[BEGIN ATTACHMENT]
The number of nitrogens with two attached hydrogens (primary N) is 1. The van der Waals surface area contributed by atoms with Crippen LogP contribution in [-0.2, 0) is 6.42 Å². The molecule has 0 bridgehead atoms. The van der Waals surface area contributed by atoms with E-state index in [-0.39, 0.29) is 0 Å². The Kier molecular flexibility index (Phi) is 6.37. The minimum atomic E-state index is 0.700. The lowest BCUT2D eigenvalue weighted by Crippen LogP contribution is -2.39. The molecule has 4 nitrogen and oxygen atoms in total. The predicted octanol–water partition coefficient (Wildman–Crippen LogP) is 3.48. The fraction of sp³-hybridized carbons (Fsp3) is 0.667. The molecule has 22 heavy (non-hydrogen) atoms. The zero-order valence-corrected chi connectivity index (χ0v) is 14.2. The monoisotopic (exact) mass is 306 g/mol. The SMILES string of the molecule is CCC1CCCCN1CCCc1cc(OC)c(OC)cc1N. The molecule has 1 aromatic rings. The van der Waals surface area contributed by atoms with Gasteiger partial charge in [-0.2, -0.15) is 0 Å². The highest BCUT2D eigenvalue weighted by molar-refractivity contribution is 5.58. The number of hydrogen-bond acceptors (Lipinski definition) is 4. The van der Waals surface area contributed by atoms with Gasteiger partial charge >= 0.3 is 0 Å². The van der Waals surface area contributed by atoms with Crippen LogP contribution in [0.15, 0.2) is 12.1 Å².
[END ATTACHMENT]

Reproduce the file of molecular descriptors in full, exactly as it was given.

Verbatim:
The number of nitrogens with two attached hydrogens (primary N) is 1. The van der Waals surface area contributed by atoms with Crippen LogP contribution in [-0.2, 0) is 6.42 Å². The molecule has 0 bridgehead atoms. The van der Waals surface area contributed by atoms with E-state index in [-0.39, 0.29) is 0 Å². The Kier molecular flexibility index (Phi) is 6.37. The minimum atomic E-state index is 0.700. The lowest BCUT2D eigenvalue weighted by Crippen LogP contribution is -2.39. The molecule has 4 nitrogen and oxygen atoms in total. The predicted octanol–water partition coefficient (Wildman–Crippen LogP) is 3.48. The fraction of sp³-hybridized carbons (Fsp3) is 0.667. The molecule has 22 heavy (non-hydrogen) atoms. The zero-order valence-corrected chi connectivity index (χ0v) is 14.2. The monoisotopic (exact) mass is 306 g/mol. The SMILES string of the molecule is CCC1CCCCN1CCCc1cc(OC)c(OC)cc1N. The molecule has 1 aromatic rings. The van der Waals surface area contributed by atoms with Gasteiger partial charge in [-0.2, -0.15) is 0 Å². The highest BCUT2D eigenvalue weighted by molar-refractivity contribution is 5.58. The number of hydrogen-bond acceptors (Lipinski definition) is 4. The van der Waals surface area contributed by atoms with Gasteiger partial charge >= 0.3 is 0 Å². The van der Waals surface area contributed by atoms with Crippen LogP contribution in [0.15, 0.2) is 12.1 Å².